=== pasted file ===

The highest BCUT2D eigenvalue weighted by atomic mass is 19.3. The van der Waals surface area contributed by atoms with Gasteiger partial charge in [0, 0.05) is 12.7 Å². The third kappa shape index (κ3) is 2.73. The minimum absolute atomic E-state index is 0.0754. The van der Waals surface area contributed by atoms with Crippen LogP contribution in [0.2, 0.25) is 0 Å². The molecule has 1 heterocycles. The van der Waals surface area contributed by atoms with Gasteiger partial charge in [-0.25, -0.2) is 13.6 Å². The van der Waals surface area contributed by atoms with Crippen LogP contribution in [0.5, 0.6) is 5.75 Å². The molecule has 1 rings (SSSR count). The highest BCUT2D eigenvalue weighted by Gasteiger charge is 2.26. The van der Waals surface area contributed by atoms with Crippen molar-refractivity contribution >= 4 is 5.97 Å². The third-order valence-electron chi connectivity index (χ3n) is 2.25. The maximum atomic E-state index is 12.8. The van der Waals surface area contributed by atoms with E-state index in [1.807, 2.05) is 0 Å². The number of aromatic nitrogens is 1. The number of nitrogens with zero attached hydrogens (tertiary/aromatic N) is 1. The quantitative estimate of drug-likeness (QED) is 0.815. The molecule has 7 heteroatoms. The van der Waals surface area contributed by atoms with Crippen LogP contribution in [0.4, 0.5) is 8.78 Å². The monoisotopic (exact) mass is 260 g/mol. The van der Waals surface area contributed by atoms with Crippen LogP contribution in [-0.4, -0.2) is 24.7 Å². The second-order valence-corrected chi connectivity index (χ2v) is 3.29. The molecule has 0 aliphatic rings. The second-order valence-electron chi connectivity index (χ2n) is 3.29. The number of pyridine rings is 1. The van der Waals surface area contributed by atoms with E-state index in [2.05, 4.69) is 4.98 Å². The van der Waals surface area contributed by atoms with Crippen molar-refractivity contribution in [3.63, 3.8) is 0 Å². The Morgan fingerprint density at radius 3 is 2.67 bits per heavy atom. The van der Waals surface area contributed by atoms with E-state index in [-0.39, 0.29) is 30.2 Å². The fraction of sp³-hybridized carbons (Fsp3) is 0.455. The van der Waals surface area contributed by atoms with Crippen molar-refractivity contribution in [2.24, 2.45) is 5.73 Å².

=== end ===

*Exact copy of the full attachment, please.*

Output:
The highest BCUT2D eigenvalue weighted by atomic mass is 19.3. The van der Waals surface area contributed by atoms with Gasteiger partial charge in [0, 0.05) is 12.7 Å². The third kappa shape index (κ3) is 2.73. The minimum absolute atomic E-state index is 0.0754. The van der Waals surface area contributed by atoms with Crippen LogP contribution in [0.2, 0.25) is 0 Å². The molecule has 1 heterocycles. The van der Waals surface area contributed by atoms with Gasteiger partial charge in [-0.25, -0.2) is 13.6 Å². The van der Waals surface area contributed by atoms with Crippen LogP contribution in [0.5, 0.6) is 5.75 Å². The molecule has 1 rings (SSSR count). The highest BCUT2D eigenvalue weighted by Gasteiger charge is 2.26. The van der Waals surface area contributed by atoms with Crippen molar-refractivity contribution >= 4 is 5.97 Å². The third-order valence-electron chi connectivity index (χ3n) is 2.25. The maximum atomic E-state index is 12.8. The van der Waals surface area contributed by atoms with E-state index in [1.807, 2.05) is 0 Å². The number of aromatic nitrogens is 1. The number of nitrogens with zero attached hydrogens (tertiary/aromatic N) is 1. The quantitative estimate of drug-likeness (QED) is 0.815. The molecule has 7 heteroatoms. The van der Waals surface area contributed by atoms with Crippen LogP contribution in [0.4, 0.5) is 8.78 Å². The monoisotopic (exact) mass is 260 g/mol. The van der Waals surface area contributed by atoms with Crippen LogP contribution in [-0.4, -0.2) is 24.7 Å². The second-order valence-corrected chi connectivity index (χ2v) is 3.29. The molecule has 0 aliphatic rings. The second-order valence-electron chi connectivity index (χ2n) is 3.29. The number of pyridine rings is 1. The van der Waals surface area contributed by atoms with E-state index in [2.05, 4.69) is 4.98 Å². The van der Waals surface area contributed by atoms with Crippen molar-refractivity contribution in [3.63, 3.8) is 0 Å². The Morgan fingerprint density at radius 3 is 2.67 bits per heavy atom. The van der Waals surface area contributed by atoms with E-state index in [-0.39, 0.29) is 30.2 Å². The fraction of sp³-hybridized carbons (Fsp3) is 0.455. The van der Waals surface area contributed by atoms with Crippen molar-refractivity contribution in [2.24, 2.45) is 5.73 Å².